S. Korean football chief holds meeting on fate of Klinsmann as nat’l team head coach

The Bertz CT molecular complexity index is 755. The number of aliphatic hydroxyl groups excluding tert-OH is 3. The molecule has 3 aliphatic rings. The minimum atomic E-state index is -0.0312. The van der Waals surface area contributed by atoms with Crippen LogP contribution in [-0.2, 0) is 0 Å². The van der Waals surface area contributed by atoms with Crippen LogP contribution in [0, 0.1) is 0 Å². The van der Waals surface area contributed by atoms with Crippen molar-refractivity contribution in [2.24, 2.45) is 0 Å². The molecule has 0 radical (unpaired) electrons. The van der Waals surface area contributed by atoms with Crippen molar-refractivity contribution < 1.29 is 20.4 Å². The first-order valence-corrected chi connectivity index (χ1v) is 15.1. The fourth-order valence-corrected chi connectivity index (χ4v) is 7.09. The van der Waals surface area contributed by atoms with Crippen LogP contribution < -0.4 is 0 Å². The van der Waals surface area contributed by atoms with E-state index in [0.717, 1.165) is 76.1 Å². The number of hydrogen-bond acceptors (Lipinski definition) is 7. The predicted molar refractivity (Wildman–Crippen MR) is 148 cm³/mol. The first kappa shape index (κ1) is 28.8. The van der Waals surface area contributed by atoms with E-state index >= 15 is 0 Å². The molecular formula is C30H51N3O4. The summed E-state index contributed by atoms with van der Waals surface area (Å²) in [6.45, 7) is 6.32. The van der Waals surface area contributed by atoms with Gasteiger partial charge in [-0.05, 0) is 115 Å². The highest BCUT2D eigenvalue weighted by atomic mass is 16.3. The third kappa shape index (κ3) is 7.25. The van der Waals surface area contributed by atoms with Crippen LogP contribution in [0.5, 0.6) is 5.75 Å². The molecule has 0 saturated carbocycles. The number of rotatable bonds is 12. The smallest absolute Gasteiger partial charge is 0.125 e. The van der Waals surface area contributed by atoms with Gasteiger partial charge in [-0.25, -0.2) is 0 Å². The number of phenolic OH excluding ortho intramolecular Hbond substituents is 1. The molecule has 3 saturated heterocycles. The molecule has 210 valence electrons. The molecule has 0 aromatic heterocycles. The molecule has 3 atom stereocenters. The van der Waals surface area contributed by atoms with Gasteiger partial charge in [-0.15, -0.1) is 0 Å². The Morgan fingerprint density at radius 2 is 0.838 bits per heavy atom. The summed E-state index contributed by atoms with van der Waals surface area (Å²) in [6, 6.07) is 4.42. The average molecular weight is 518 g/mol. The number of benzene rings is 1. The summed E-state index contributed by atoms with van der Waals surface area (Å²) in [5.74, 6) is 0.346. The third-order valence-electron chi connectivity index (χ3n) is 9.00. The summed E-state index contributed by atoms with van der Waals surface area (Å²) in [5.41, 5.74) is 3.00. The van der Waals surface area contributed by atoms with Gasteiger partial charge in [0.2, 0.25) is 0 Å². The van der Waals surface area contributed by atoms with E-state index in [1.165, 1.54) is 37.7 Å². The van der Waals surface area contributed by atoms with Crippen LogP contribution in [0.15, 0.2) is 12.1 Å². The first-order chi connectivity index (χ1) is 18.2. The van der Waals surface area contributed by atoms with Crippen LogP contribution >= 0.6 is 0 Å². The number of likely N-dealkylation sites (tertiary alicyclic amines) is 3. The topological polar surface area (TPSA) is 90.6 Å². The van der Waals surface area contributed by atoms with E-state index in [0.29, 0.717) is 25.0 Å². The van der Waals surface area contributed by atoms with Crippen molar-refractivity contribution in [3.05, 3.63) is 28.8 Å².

In his first appearance since South Korea's elimination from the top Asian football tournament last week, Chung Mong-gyu, president of the Korea Football Association (KFA), met with senior executives Friday to determine Jurgen Klinsmann's fate as head coach of the men's national team. Chung and nine members of the leadership group gathered at the KFA House in Seoul for a meeting at 10 a.m. They were to review the recommendation made by the KFA's National Team Committee on Thursday to fire Klinsmann, in light of South Korea's disappointing semifinal exit from the Asian Football Confederation (AFC) Asian Cup last week in Qatar. South Korea, then ranked No. 23, lost to 87th-ranked Jordan 2-0 on Feb. 6 without recording a shot on target. Chung was in attendance for that match. They were trying to win the country's first AFC title since 1960, and Klinsmann quickly started hearing calls to resign for wasting what many observers felt was a golden generation of South Korean football talent. Klinsmann's squad fea tured Tottenham Hotspur star Son Heung-min, Paris Saint-Germain midfielder Lee Kang-in and Bayern Munich defender Kim Min-jae, among others. The National Team Committee is an advisory group that discusses issues related to national team operations and makes recommendations as necessary. Chung will have the final say, but the much-maligned KFA leader has also been under pressure to resign for hiring Klinsmann in February last year. About 90 minutes before the start of the meeting, the KFA said it wasn't immediately clear if Chung would be able to reach his decision by the day's end, and even if he does, whether he will announce that decision at a press conference or in some other form. Chung was absent when a few senior executives, including technical director Hwangbo Kwan and National Team Committee head Michael Muller, met for a brief postmortem on the Asian Cup on Tuesday. The KFA explained that the meeting mostly featured former players among KFA executives and that they had "an open discussion on a wid e range of topics." After returning to South Korea on Feb. 8, Klinsmann said he met with Chung twice after the tournament ended, and the two reviewed and analyzed South Korea's performance -- instead of discussing their immediate future despite mounting public pressure on both to step down. Following the National Team Committee's meeting Thursday, Hwangbo told reporters that its members decided, based on "a number of reasons," that Klinsmann could no longer exercise his leadership as head coach of the national team. Those reasons included Klinsmann's lack of tactical preparation, inability to identify and address strife among players, and refusal to live in South Korea despite persistent criticism against him for spending too much time overseas. According to Hwangbo, Klinsmann blamed the team's semifinal exit on disharmony within the team -- highlighted by an apparent dustup between Son and Lee the night before the Jordan match -- instead of on the lack of tactical preparation. Chung has yet to comment o n Klinsmann's tenuous job security or the Son-Lee incident. Many protesters have staged demonstrations outside the KFA office this week demanding Chung's resignation. Source: Yonhap News Agency